http://prorev.com/2009/02/high-speed-high-cost-high-income-rail.html HIGH SPEED, HIGH COST, HIGH INCOME RAIL Sam Smith There's nothing wrong with high speed rail except that when your country is really hurting, when your rail system largely falls behind other countries' because of lack of tracks rather than lack of velocity, and when high speed rail appeals more to bankers than to folks scared of foreclosing homes, it's a strange transit program to feature in something called a stimulus bill. One might even call it an $8 billion earmark. I watched this development with a sense of deja vu. Long ago, I was a rare critic of DC's Metro subway plans, not because I was against mass transit, but because it was a highly inefficient way of spending mass transit funds compared to light rail or exclusive bus lanes. At the time we could have had ten times as many miles of light rail for the same price of the subway system. The other day I was struck by Metro bragging about its record ridership during the Obama inauguration. I was one of the few people in town who noticed that Metro had finally achieved what it had, at the beginning, promised the federal government would be normal. We needed a first black president to get that many riders. Further, Metro doesn't even have the capacity to handle that many people on a regular basis. Other problems I correctly projected included the fact that Metro wouldn't really compete with the automobile but with its own bus lines, that it was more of a land development than a transit scheme, and that auto traffic would increase as the subway encouraged new buildings but that a majority of the new users of these buildings would still come by car. I mention these examples because they illustrate the sort of complexity that transit planning involves, a complexity that rarely gets any attention in the media or by politicians. There's nothing like something as streamlined as a bullet to make everyone put away doubts, analysis and comparisons and just sit back and say, "Wow." The problem became permanently embedded in my mind after I asked a transportation engineer to identify the best form of mass transit. His immediate answer: "Stop people from moving around so much." So simple, yet so wise and so alien to almost every discussion of the topic you will hear. If we were really smart, we would be spending far more effort, for example, on redesigning neighborhoods so travel isn't so necessary. What if every urban neighborhood had minibus service to help people get to necessary services? Or a business center with high quality video conference and other equipment so that more people could work at home often? Instead we are planning to spend $8 billion so that people who already travel more than they should can do it faster and easier. Of course, there are plenty of political reasons for this. The extraordinary power of the highway lobby remains undiminished, as does the fear of the trucking industry that freight trains might take a major portion of their business away albeit making more sense economically and ecologically. One map of proposed routes shows not only high speed service to Las Vegas, home of the Senate majority leader, but a surprising number of routes spreading out from the Chicago of Barrack Obama and Rahm Emanuel. Admittedly these are just proposals. But the power and pressure are there. For example, Howard Learner, president of the Chicago-based, high speed rail pushing Environmental Law Policy Center, notes that the Federal Railroad Administration thinks a plan connecting Chicago and 11 other cities is the project most shovel ready. Wrote Jon Hilkevitch in the Chicago Tribune: "The ambitious project proposed for the Midwest would cover 3,000 miles in nine states. All lines would radiate from a hub in downtown Chicago. The cost of a fully completed Midwest network is estimated at almost $8 billion. . . Modern, comfortable, double-deck trains with wide seats and large windows would churn along at top speeds of 110 m.p.h. The faster trains would shave hours off trips, delivering passengers from one downtown to another hundreds of miles away. Amtrak trains in most of the Midwest now operate at up to 79 m.p.h., although average speeds are much slower, especially around Chicago due to freight traffic." And there's also the plan to electrify the route between San Jose and Nancy Pelosi's San Francisco. The truth is that conventional rail and bus riders aren't powerful enough to get what they need. Even upscale liberals prefer air or high speed rail. In the end, there's no strong constituency for the ordinary rider. As a result of such things, we can expect more than a fair share of hype and hokum as the high rail projects get underway. But here are a few real things to also keep in mind: Building new conventional rail lines would have had a much stronger effect on the economy than merely speeding up existing routes. Beyond the benefits of construction and the system itself, there would be the economic opportunities created along the route, just as happened when we first built rail and our country at the same time. Philip Longman in an excellent Washington Monthly article, writes, "Railroads have gone from having too much track to having not enough. Today, the nation's rail network is just 94,942 miles, less than half of what it was in 1970, yet it is hauling 137 percent more freight, making for extreme congestion and longer shipping times." When moving freight, speed is just not that important. An example can be found in a towboat pushing more freight up the Mississippi River than all the steamboats of Mark Twain's time. Why does this lethargic system work so well? Simply because it's not the speed but the capacity that matters. As long as what's on the barges keep coming, how fast it comes doesn't really matter. Passenger rail capacity is also important. We don't know what the real capacity of these high speed systems will be but we can guess that the railroads won't have large numbers of spare trains waiting around for the Christmas season. Conventional rail uses easily coupled old equipment to adjust for peaks, but high speed rail is so expensive that it is more likely to fall short. For example, Trains for America describes the problem with the high speed Acela: "The trains now run with an engine at each end. While that step speeds turnarounds when the Acela finishes its route and then reverses direction, reconfiguring trains to add coaches would be 'very difficult and very time consuming,' spokeswoman Karina Romero said. Amtrak also doesn't have any spare Acela passenger cars, so extending the trains would require buying more custom-built coaches, she said." The trucking lobby. Philip Longman notes that "In a study recently presented to the National Academy of Engineering, the Millennium Institute, a nonprofit known for its expertise in energy and environmental modeling, calculated the likely benefits of an expenditure of $250 billion to $500 billion on improved rail infrastructure. It found that such an investment would get 85 percent of all long-haul trucks off the nation's highways by 2030, while also delivering ample capacity for high-speed passenger rail. If high-traffic rail lines were also electrified and powered in part by renewable energy sources, that investment would reduce the nation's greenhouse gas emission by 38 percent and oil consumption by 22 percent." High speed trains can become a pollution problem. The progressive journalist George Monbiot has reported: "Though trains traveling at normal speeds have much lower carbon emissions than airplanes, Professor Roger Kemp of Lancaster University shows that energy consumption rises dramatically at speeds above 125 miles per hour. Increasing the speed from 140 to 220 mph almost doubles the amount of fuel burned. If the trains are powered by electricity, and if that electricity is produced by plants burning fossil fuels, they cause more CO2 emissions than planes." Where the Japanese model stumbles. A letter to the Cleveland Plain Dealer points out that "The population density of the major fast-train-using countries averages two-plus times that of Ohio (Japan's is 3.3 times); gasoline prices are 2.2 times the Ohio price; airport congestion is worse; and regulated airfares to convenient airports are higher than comparable U.S. destinations. What's more, arrival at a train terminal in a European or Japanese city often places you within walking distance of the major commercial and tourist locations. Not so in the United States. . . I have used high-speed trains many times and they are great, but building and operating them would be a major financial drain in Ohio." The cost factor: Based on the only example we have in the United States, high speed rail is substantially more expensive and serves a wealthier class of riders. For example, making a reservation on one conventional Amtrak train from Washington to NYC today would have cost $52 less than the high speed Acela. More startling is that conventional business class is $16 cheaper than Acela even though in conventional business class you get more leg room, much more space to stow your gear, a free newspaper and free coffee and soft drinks. And all this costs you is one extra half hour ride under more pleasant conditions. Cost of building high speed routes. Here's what the NY Times had to say the other day: "[The stimulus bill] will not be enough to pay for a single bullet train, transportation experts say. And by the time the $8 billion gets divided among the 11 regions across the country that the government has designated as high-speed rail corridors, it is unlikely to do much beyond paying for long-delayed improvements to passenger lines, and making a modest investment in California's plan for a true bullet train. In the short term, the money - inserted at the 11th hour by the White House - could put people to work improving tracks, crossings and signal systems." A completed California system alone is expected to cost about $45 billion. A major reason for the high cost: building exclusive tracks for the high speed trains. Even though Acela, for example, can theoretically hit 150 miles an hour, it only averages 84 mph between NYC and Washington, in part because of stops and in part because it uses improved conventional tracks. It only hits full speed on about 35 miles in Massachusetts and Rhode Island. But this raises an important and almost entirely undiscussed question. Is the huge expense of exclusive track high speed rail preferable to spending the money on expanding conventional service to many times more passengers? Ridership - Costs are changing, however, thanks to other problems. Back in August, the Boston Globe cheerfully reported: "Amtrak may add cars to its Acela, the fastest US passenger train, and raise fares as riders fill coaches on the Washington-to-Boston route, chief executive officer Alexander Kummant said. Demand for the high-speed service also may spur Amtrak to levy a surcharge to help buy additional equipment, Kummant said." But with the new year, Trains for America was telling a different story: "While Amtrak ridership, generally speaking, has continued to look fairly healthy despite the poor economy and lower fuel prices, the same cannot be said of the its Acela high-speed service on the Northeast Corridor. The recession has led to a decrease in business travel, prompting the company to reduce Acela fares in order to bring in more leisure travelers. From Bloomberg: 'Amtrak will offer one-way nonrefundable Acela business-class tickets for as low as $99 between New York and Washington, down from $133 or more, and as low as $79 between Boston and New York, from $93 or higher. The prices are available for travel from March 3 through June 26 and tickets must be purchased 14 days in advance. 'Acela ridership dropped about 14 percent in January from the same month a year ago, and about 10 percent for the four months ending in January from the same period last year, spokesman Cliff Cole said in a telephone interview from New York.' "If anything, this highlights the huge variation in the services Amtrak runs. Standard routes, and in particular those considered long-distance, have continued to see high levels of ridership. One wonders if many travelers aren't fleeing air carriers and high-speed services like Acela for a cheaper, if longer, journey on a train." Even before the downturn, however, the Acela ridership reports were less than stunning. For example, in the last fiscal year the conventional northeast coast regional service rose 9.5% while Acela ridershp only went up 6.5%. Seventy percent of the ridership along the northeast corridor remained with the slower, cheaper trains. Meanwhile other conventional service was booming. The Keystone Service, which operates between Harrisburg, Philadelphia, and New York City, rose 20 percent. The Downeaster, operating several times daily between Portland, Maine and Boston, Mass., grew 31 percent, despite being slower than an express bus because of all of its stops. Chicago-Wisconsin Hiawatha service was up nearly 26 percent. And the Kansas City to St. Louis route grew more than 30 percent. Some other traditional train routes that grew more than twice as much as the high speed Acela: Oakland-Sacramento, Northern California's Capitol Corridor service, and Chicago-San Antonio. Other uses: - Philip Longman, in his Washington Montly article, reminds us of alternative uses of conventional rail that seldom get mentioned. Some past examples: "The Pacific Fruit Growers Express delivered fresh California fruits and vegetables to the East Coast using far less energy and labor than today's truck fleets. . . . The Railway Express Agency, which attached special cars to passenger trains, provided Americans with a level of express freight service that cannot be had for any price today, offering door-to-door delivery of everything from canoes to bowls of tropical fish to, in at least one instance, a giraffe. . . . High-speed Railway Post Office trains also offered efficient mail service to even the smallest towns which is not matched today. In his book Train Time, Harvard historian and rail expert John R. Stilgoe describes the Pennsylvania Railroad's Fast Mail train No. 11, which, because of its speed and on-board crew of fast sorting mail clerks, ensured next-day delivery on a letter mailed with a standard two-cent stamp in New York to points as far west as Chicago. Today, that same letter is likely to travel by air first to FedEx's Memphis hub, then be unloaded, sorted, and reloaded onto another plane, a process that demands far greater expenditures of money, carbon, fuel, and, in many instances, time than the one used eighty years ago. . . Another potential use of steel wheel interstates would be auto trains." o The big advantage of high speed rail is that the media, politicians and upper class love the idea and are happy to promote it without asking any of the hard questions. But it's worth remembering that after Washington and San Francisco blew huge sums on subways, city planners finally got wise and started looking at less expensive transit systems that were more efficient in every regard except speed. And so, Washington is today finally working towards having its first light rail route in 47 years. Finally, there is a lot of talk about how the Obama administration is a second New Deal. But the first New Deal would never have spent huge sums on super trains for the better off; it would have expanded decent if unexotic rail service for ordinary folks. Today you can hardly even get Democrats to talk about such things.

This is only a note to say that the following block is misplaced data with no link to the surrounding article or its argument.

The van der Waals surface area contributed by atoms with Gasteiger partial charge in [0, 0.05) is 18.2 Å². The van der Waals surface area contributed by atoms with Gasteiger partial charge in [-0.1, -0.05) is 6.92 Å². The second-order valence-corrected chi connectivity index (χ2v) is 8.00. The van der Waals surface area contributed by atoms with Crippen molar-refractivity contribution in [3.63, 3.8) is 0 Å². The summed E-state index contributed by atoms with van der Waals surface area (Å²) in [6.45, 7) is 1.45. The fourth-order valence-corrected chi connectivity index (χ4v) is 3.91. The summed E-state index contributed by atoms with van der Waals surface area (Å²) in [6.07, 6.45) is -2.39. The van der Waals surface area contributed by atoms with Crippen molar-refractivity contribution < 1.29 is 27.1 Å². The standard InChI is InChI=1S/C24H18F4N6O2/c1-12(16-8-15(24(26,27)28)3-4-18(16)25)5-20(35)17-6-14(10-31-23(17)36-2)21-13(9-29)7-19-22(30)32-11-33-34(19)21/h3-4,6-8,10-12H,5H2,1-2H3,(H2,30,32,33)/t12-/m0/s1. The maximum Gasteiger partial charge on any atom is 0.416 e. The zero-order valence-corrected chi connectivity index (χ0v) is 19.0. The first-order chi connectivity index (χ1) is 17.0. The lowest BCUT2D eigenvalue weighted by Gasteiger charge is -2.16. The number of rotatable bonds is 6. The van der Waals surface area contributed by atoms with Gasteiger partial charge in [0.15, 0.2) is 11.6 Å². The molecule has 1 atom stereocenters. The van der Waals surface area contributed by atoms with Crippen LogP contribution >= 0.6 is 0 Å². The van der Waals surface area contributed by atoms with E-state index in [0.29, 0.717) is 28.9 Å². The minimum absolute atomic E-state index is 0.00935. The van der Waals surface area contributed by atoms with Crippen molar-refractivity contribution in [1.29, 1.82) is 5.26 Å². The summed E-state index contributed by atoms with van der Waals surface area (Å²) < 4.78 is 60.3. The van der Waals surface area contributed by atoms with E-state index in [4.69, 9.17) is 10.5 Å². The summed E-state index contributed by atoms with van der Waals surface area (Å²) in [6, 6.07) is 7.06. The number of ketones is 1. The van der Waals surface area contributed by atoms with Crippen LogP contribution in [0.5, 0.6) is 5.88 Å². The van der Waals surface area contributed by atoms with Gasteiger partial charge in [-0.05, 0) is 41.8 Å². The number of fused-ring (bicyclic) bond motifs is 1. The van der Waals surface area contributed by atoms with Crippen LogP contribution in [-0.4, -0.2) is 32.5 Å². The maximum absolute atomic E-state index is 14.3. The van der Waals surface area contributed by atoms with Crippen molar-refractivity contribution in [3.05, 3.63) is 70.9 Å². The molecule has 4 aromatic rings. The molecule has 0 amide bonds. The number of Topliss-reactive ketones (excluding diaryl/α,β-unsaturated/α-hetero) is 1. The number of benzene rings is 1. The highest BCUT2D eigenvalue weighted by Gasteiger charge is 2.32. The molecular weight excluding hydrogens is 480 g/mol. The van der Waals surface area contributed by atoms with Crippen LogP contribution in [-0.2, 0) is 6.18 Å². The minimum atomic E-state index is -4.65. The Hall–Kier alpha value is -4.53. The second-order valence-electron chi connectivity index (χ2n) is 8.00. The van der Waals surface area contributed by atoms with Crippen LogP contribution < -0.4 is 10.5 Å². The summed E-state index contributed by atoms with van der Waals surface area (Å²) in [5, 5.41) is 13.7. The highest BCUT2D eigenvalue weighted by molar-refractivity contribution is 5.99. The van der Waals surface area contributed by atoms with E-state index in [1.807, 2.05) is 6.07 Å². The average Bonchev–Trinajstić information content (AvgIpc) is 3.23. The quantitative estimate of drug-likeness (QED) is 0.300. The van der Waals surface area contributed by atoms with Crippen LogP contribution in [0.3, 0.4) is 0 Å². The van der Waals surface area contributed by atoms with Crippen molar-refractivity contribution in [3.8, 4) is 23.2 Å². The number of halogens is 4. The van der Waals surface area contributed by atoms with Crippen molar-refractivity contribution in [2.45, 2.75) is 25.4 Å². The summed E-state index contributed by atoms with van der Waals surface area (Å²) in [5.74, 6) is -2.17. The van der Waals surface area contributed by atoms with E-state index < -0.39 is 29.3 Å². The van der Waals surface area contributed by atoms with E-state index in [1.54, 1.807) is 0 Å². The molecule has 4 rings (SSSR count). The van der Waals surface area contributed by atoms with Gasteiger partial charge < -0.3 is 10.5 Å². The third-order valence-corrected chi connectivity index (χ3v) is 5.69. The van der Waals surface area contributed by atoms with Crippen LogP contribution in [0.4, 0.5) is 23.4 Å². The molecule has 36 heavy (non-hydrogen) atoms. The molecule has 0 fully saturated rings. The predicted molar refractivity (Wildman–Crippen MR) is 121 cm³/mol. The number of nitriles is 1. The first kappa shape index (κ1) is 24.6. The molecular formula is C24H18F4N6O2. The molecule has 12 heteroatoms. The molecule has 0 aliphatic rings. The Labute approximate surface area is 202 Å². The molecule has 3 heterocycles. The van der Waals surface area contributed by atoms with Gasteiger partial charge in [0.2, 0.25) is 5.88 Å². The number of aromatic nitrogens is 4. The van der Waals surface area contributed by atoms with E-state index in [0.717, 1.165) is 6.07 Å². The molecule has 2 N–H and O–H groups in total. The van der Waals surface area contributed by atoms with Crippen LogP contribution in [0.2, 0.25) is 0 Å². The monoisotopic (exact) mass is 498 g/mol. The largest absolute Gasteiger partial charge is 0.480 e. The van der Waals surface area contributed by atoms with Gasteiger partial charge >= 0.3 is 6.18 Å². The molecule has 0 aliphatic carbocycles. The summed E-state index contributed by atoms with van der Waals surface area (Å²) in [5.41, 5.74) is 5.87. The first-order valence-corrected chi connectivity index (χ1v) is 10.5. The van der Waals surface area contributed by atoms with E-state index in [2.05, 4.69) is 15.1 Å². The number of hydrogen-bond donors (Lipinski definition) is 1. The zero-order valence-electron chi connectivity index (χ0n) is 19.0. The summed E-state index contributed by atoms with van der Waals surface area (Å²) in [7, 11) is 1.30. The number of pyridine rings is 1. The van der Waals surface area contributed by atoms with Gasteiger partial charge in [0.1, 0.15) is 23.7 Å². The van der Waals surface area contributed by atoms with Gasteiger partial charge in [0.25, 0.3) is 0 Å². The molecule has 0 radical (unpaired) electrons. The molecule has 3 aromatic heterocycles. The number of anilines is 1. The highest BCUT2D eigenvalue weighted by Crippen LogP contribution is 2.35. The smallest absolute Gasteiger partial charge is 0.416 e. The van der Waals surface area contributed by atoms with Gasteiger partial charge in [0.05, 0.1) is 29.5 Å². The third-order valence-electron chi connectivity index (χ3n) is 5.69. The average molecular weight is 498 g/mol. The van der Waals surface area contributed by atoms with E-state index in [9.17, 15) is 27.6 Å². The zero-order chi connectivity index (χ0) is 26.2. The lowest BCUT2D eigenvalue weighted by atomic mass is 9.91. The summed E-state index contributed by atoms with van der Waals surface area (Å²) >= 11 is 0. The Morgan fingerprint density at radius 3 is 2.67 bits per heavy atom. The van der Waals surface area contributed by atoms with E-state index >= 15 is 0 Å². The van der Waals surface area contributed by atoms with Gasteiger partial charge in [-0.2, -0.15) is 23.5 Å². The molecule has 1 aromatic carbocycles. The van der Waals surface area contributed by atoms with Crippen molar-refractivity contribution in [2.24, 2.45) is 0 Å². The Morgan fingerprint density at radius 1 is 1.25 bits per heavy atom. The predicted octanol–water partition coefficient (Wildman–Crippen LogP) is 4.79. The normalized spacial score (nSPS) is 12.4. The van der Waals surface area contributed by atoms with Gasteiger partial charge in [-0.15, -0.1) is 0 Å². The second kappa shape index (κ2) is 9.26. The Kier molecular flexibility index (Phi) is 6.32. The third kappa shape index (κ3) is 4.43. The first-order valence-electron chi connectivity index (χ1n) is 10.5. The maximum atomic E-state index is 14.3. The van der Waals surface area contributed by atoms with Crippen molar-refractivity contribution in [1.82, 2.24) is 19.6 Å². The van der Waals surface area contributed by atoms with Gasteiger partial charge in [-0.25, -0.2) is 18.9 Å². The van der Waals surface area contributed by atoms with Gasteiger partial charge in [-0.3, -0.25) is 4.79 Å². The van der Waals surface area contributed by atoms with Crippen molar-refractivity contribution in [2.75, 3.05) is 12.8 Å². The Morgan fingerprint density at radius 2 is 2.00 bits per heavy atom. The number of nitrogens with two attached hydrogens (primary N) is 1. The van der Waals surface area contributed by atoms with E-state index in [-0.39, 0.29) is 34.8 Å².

• joel dan walls (unverified)
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    The Portland terminus ought to be at Jim Kaarlock's house.

  • rw (unverified)
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    JDW: laughing uproarously here. K'lock is a world class turd, that is sure. :)

  • jamie (unverified)
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    Twit.

    Thanks JK

  • Scott J (unverified)
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    I think high speed rail is a great idea. As I'm driving my SUV down the freeway (I can afford the gas and the carbon taxes) there will be less of you in my way.

    You'll be crammed on the public subsidized train sitting next to people with BO and bad breath, snoring and talking out loud.

    I will stop where I want for lunch, go on my schedule, and not have to rent a ride or beg a ride from a friend/relative at destination. It's called freedom!

    Have fun!

  • Austin T (unverified)
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    It's all about you, Scott J, it's all about you. You are so falsely free to stink things up in pursuit of your self interest, and don't give a shit about anyone else. No sacrifice for the greater good, no consideration of your community -- other than arrogant dismissal of the smelly snoring peasants. God forbid one sneezes on you.

    Cleaner, more sensible transportation infrastructure will not happen on your watch. That's fine. But when someone sensible posts a column here that may lead us in the best direction, perhaps you could just sit in your garage, in your SUV, with the motor running, and not bother us.

  • Scott J (unverified)
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    Austin,

    It shouldn't bother you that I choose to do things differently than you. It's your life. Live it.

    Austin, one more thing to think about: You can't deliver "Meals on Wheels" on a bullet train.

    You can't pick up elderly neighbors in 8 inch snow and drive them to Walgreens to pick up their prescription on the bullet train either.

    So PLEASEEEEE, get off your high horse.

  • Sheri Fresonke Harper (unverified)
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    Absolutely right, I've ridden many high speed systems around the world and their dynamics are much different from bus systems and ease of use. Let's hope. :) Sheri